Song and coworkers (39) used the slow Ca2+ buffer EGTA to shed light on the SR Ca2+ release process. They combined a low-affinity Ca2+-sensitive indicator with mM concentrations of EGTA to resolve triggered localized SR Ca2+ release events in cardiac myocytes, referred to as Ca2+ spikes. These rapid SR Ca2+ release events (∼10–15 ms time to peak) provide a readout of local SR Ca2+ flux due to EGTA filtering out changes in global Ca2+ but leaving SR release intact. This method has shown that the synchrony of Ca2+ spikes plays a significant role in efficient E-C coupling in cardiac muscle.
PHYSIOLOGICAL PROCESSES DRIVEN BY THE CLEFT MICRODOMAIN
Many Ca2+-sensitive processes and effectors are intrinsically associated and regulated by Ca2+ signaling in the ventricular microdomain.
Ca2+ release and contraction.
The close apposition of ICa,L and RyR2 in the couplon has significant functional impact. This arrangement offers an efficient method of delivering enough Ca2+ to RyR2 on stimulation to activate Ca2+ release from the SR and hence contraction. In an elegant study, data from the laboratory of Zahradnikova and coworkers (31; see also 4, 14) recently demonstrated the functionality of the couplon and local Ca2+ release in directly regulating global Ca2+ release and contractility. Their results indicate that eight L-type Ca2+ channels, from a cluster of 20–40 LTCCs, are required to be open to trigger CICR, measured using Ca2+ spikes, from a cluster of RyRs in the couplon. Thus alterations to the number of active L-type channels (and adjacent RyRs) in the couplon has a direct influence on local Ca2+ release activity and thus the regulation of global Ca2+ signaling and contractility.
The mechanisms underpinning inotropic interventions also appear to operate within the ventricular microdomain, since these mechanisms are robustly intact even in the presence of exogenous Ca2+ buffers (see rationale above). For example, β-adrenergic stimulation increases the open probability of unitary ICa,L (iCa,L), increasing local Ca2+ flux and increasing the synchronicity of local Ca2+ release (31, 40), enhancing both the amplitude and time course of the resulting cellular Ca2+ transient. Similarly, ICa,L has been shown to be modulated locally by activation of β2-adrenergic stimulation in contrast to global responses mediated by β1-receptors (6). Additionally, the plasticity of ICa,L, in particular its response to increases in pacing frequency, results in an increase in current amplitude and a slowing of inactivation (current facilitation) (19, 28, 47). This behavior, which involves CaMKII (13), is not dependent on a global Ca2+ signal, strongly suggesting that this regulatory pathway is confined to a spatially and temporally discrete, local Ca2+-signaling mechanism. This conclusion is supported by modeling studies that demonstrate the suitability of the ventricular microdomain, but not the cytosol, for activating CaMKII (34).
An example of this is the local association of the Ca2+-sensitive protein calmodulin (CaM), which is constitutively tethered to the cytosolic C-terminus of the L-type Ca2+ channel (7, 8, 27, 46). Privileged access to Ca2+ in the vicinity of the channel during activation (both from flux through the channel and Ca2+ released from the SR; see above) results in channel inactivation driven by conformational changes to CaM (29, 30, 33, 44). On a beat to beat basis this limits Ca2+ influx and prevents sustained increases in SR Ca2+ load. A further example is demonstrated by the Ca2+-sensitive peptide sorcin. Sorcin is a 21.6-KDa penta EF hand Ca2+-binding protein expressed in cardiac tissue and demonstrates association with the dyad region (24) and binding to the L-type Ca2+ channel (25). Recent evidence has demonstrated that modulation of ICa,L by sorcin is insensitive to high concentrations of Ca2+ buffer (13), suggesting that endogenously it operates via the Ca2+ microdomain although it is unclear whether this mechanism requires cyclical or sustained alterations to intracellular Ca2+.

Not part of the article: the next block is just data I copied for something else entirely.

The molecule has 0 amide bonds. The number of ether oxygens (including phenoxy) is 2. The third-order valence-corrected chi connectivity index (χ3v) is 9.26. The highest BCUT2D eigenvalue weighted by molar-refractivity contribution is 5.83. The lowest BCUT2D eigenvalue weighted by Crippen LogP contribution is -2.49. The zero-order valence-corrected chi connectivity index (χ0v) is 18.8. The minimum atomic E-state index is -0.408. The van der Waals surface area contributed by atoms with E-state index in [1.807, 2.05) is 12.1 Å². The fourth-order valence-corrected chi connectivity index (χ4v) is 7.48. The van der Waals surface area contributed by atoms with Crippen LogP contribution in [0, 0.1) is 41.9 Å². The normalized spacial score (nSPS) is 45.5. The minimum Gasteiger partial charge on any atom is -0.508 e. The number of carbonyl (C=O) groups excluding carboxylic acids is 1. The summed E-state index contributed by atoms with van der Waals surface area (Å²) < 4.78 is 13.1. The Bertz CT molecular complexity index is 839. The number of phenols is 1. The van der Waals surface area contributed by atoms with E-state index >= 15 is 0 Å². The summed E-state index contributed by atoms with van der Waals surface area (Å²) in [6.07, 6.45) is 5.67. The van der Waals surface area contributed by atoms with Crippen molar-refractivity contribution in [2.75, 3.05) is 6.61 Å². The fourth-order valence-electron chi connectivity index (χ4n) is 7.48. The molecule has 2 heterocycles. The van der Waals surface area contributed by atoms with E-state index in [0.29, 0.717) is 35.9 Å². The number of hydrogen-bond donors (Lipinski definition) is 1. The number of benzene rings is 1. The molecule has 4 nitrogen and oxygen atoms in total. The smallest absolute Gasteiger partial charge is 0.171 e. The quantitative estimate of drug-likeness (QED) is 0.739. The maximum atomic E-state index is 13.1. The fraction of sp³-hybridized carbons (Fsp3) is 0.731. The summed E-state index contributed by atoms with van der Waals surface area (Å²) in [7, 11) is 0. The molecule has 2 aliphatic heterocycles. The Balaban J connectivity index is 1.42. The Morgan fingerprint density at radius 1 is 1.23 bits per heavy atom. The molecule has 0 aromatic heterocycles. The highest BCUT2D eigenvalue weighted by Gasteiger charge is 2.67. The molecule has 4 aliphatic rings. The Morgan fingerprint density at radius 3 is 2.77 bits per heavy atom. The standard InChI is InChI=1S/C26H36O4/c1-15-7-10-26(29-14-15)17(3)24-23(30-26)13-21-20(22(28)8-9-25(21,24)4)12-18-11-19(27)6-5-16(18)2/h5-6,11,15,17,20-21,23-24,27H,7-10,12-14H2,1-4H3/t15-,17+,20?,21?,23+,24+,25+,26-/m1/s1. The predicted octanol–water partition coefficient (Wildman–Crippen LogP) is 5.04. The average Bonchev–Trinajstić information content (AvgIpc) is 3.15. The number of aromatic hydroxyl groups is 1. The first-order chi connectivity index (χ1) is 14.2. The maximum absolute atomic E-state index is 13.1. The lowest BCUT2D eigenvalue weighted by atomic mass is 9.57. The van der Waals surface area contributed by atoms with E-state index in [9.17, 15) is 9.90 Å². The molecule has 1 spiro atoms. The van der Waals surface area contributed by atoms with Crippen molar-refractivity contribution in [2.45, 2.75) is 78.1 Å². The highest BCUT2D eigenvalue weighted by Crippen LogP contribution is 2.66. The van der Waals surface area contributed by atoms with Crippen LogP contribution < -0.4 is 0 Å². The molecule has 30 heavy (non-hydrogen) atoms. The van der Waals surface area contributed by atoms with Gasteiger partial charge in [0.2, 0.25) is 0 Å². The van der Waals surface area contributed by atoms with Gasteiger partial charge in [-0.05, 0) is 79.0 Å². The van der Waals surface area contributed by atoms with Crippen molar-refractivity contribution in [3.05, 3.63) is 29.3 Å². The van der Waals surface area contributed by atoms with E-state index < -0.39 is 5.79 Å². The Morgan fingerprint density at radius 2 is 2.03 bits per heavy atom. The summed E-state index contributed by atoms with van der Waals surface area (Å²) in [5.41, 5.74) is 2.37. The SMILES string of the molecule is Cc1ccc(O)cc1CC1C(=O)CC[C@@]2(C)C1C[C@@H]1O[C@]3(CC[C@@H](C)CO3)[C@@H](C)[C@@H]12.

Interaction of ion channel pathways in the junctional microdomain.
There may be Ca2+-sensitive feedback between ion flux pathways via the junctional microdomain. For example, ICa,L Ca2+-sensitive inactivation kinetics are modulated in the absence of NCX activity (32), suggesting that the exchanger plays a role in controlling Ca2+ in the localized region of the channel. It is tempting to conclude that this is a local component contributing to global Ca2+ flux balance (45). Abolition of this effect occurred in the presence of BAPTA, a buffer with a short length constant, suggesting that these two pathways operate via a localized Ca2+ microdomain. A functional estimate of the separation of these two pathways has yet to be elucidated.
THE ROLE OF THE T-TUBULES
The juxtaposition of ICa,L and RyR2 brought about by the t-tubule system in mammalian ventricular cells implicates the t-tubules as a significant contributory factor in the generation of a Ca2+ microdomain in ventricular tissue and therefore in the regulation of contractility. Indeed, Ca2+ release is attenuated and ICa,L facilitation is abolished in the absence of a t-system (11). Accumulating evidence has demonstrated changes to the t-system in heart failure (1), which may alter the synchrony of Ca2+ release (12, 18, 23), particularly as a result of t-tubule reorganization, which results in the breakdown of couplons as RyRs become “orphaned” as clusters of L-type Ca2+ channels migrate away from the SR as the t-tubules remodel (41). Shorofsky et al. (37) report alterations to Ca2+ sparks during cardiac hypertrophy and many studies demonstrate alterations in Ca2+ release as a result of heart failure. These changes suggest that cardiac pathology affects localized Ca2+ signaling, but a detailed investigation of these alterations has yet to be performed. Thus changes to t-tubule density, their structure and their function may have important consequences for localized Ca2+-dependent regulation of cardiac contractility as a result of cardiac pathology.
The demonstration of localized Ca2+ signaling in cardiac ventricular cells underpins the importance of these signals for efficient E-C coupling and cardiac function. The details of localized Ca2+ signaling remain to be fully elucidated and the extent and interdependence of signaling pathways will reveal the complexity of local regulation of E-C coupling in cardiac tissue and how these processes are modified during cardiac pathology.
The authors gratefully acknowledge the support of the British Heart Foundation. M. R. Fowler is in receipt of an Intermediate Research Fellowship (FS/06/027).